Woman consulting library books

RESEARCH LIBRARY

This library features a subset of NBME research, which includes over 1,500 publications dating back to 1923. Check back as we continue to add both new and previously published research. 

View Historical Publications
Showing 1 - 3 of 3 Research Library Publications
Posted: November 22, 2021 | D. Jurich, M. Daniel, K.E. Hauer, C. Seibert, L. Chandran, A.R. Pock, S.B. Fazio, A. Fleming, S.A. Santeni

Teaching and Learning in Medicine: Volume 33 - Issue 4 - p 366-381

 

CSE scores for students from eight schools that moved Step 1 after core clerkships between 2012 and 2016 were analyzed in a pre-post format. Hierarchical linear modeling was used to quantify the effect of the curriculum on CSE performance. Additional analysis determined if clerkship order impacted clinical subject exam performance and whether the curriculum change resulted in more students scoring in the lowest percentiles before and after the curricular change.

Posted: September 1, 2018 | E. C. Carey, M. Paniagua, L. J. Morrison, S. K. Levine, J. C. Klick, G. T. Buckholz, J. Rotella, J. Bruno, S. Liao, R. M. Arnold

Journal of Pain and Symptom Management: Volume 56, Issue 3, p371-378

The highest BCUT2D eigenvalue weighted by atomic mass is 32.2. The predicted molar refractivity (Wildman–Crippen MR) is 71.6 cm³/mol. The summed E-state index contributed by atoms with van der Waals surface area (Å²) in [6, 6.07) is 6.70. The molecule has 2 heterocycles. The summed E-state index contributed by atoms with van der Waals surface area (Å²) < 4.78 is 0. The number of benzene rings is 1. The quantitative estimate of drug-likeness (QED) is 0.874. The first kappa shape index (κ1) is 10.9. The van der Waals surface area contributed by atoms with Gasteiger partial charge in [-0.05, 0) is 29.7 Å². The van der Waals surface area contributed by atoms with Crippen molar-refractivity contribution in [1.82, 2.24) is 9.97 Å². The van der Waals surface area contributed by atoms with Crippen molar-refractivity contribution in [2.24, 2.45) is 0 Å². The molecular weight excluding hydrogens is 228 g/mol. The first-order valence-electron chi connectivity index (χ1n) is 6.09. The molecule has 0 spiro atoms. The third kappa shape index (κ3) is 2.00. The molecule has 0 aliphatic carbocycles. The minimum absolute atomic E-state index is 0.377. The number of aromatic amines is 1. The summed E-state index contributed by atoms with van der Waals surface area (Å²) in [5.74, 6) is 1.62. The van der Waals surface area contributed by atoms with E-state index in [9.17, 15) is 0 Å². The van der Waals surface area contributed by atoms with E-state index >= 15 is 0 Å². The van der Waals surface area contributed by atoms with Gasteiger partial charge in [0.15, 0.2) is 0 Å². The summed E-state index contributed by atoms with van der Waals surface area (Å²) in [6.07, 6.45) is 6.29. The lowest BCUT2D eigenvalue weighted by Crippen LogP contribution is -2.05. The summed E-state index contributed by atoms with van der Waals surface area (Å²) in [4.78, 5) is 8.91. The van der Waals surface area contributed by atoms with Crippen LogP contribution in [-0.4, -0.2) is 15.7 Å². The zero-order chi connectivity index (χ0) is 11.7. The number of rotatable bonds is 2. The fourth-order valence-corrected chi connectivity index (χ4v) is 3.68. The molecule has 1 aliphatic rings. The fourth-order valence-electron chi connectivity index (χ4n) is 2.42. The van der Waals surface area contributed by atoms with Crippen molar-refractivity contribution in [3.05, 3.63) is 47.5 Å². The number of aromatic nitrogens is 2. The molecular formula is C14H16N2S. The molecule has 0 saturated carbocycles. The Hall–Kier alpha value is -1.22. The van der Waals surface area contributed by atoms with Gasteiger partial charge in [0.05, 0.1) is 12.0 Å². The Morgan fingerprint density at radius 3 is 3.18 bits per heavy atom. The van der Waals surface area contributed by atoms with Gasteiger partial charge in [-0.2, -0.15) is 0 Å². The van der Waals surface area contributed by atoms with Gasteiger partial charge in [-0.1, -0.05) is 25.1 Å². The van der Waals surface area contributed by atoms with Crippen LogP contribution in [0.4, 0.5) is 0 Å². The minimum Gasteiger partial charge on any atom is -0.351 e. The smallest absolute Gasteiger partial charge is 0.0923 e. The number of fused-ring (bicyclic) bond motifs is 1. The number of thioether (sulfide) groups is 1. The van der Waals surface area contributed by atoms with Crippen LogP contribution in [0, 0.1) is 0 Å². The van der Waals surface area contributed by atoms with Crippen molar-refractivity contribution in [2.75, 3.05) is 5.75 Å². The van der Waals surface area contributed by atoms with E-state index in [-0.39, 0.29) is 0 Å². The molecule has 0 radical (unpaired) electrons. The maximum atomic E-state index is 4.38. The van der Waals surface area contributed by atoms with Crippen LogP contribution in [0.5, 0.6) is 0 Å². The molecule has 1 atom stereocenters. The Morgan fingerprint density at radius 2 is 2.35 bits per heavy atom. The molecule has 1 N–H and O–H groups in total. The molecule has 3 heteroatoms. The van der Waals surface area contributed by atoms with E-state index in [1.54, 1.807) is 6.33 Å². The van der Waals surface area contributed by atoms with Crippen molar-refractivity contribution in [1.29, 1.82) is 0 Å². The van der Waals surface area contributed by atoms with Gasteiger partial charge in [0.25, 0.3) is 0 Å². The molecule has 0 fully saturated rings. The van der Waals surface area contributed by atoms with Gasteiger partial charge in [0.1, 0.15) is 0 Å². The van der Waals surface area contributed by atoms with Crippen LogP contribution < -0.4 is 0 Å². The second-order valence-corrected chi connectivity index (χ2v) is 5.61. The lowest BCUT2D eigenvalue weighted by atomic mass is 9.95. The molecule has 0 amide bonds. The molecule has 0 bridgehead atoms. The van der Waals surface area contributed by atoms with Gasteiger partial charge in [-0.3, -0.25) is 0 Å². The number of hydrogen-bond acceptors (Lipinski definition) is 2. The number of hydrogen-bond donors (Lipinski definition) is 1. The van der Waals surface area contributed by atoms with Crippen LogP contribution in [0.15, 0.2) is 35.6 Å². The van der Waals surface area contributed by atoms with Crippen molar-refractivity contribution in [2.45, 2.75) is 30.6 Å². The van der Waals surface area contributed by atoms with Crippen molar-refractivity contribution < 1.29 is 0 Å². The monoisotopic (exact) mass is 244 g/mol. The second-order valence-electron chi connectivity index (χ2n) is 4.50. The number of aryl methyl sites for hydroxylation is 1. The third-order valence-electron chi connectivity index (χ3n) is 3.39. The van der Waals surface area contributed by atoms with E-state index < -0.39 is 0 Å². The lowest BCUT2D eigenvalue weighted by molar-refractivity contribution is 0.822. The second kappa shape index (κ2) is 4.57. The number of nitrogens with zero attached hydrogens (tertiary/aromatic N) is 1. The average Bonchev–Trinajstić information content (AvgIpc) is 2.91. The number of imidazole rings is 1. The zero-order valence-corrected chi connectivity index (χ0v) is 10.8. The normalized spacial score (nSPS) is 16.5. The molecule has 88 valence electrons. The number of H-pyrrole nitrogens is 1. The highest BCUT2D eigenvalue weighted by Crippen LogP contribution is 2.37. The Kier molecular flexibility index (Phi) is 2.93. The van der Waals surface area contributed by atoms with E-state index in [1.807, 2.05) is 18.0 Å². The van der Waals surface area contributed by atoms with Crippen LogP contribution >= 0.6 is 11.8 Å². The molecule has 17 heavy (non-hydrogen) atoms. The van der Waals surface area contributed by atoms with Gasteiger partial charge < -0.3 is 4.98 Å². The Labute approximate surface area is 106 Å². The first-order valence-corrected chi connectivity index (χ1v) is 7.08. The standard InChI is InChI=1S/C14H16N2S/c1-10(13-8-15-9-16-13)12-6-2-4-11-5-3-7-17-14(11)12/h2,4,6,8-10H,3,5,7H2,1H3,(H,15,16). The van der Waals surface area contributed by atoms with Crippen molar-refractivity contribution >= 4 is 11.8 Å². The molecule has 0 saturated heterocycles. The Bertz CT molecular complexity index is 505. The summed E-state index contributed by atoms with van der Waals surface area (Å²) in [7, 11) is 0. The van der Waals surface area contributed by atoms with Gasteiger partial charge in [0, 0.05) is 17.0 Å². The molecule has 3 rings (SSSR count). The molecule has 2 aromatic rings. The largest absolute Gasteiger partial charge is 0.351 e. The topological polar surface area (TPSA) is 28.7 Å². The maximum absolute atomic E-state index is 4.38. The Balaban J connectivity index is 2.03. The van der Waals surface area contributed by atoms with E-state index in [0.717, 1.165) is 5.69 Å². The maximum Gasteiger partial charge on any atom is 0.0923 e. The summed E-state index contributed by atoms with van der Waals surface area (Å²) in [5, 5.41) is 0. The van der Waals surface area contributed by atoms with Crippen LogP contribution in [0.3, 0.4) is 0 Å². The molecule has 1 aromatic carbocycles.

This article reviews the USMLE step examinations to determine whether they test the palliative care (PC) knowledge necessary for graduating medical students and residents applying for licensure.

Posted: February 2, 2018 | R.A. Feinberg, D. Jurich, J. Lord, H. Case, J. Hawley

Journal of Veterinary Medical Education 2018 45:3, 381-387

 

This study uses item response data from the November–December 2014 and April 2015 NAVLE administrations (n =5,292), to conduct timing analyses comparing performance across several examinee subgroups. The results provide evidence that conditions were sufficient for most examinees, thereby supporting the current time limits. For the relatively few examinees who may have been impacted, results suggest the cause is not a bias with the test but rather the effect of poor pacing behavior combined with knowledge deficits.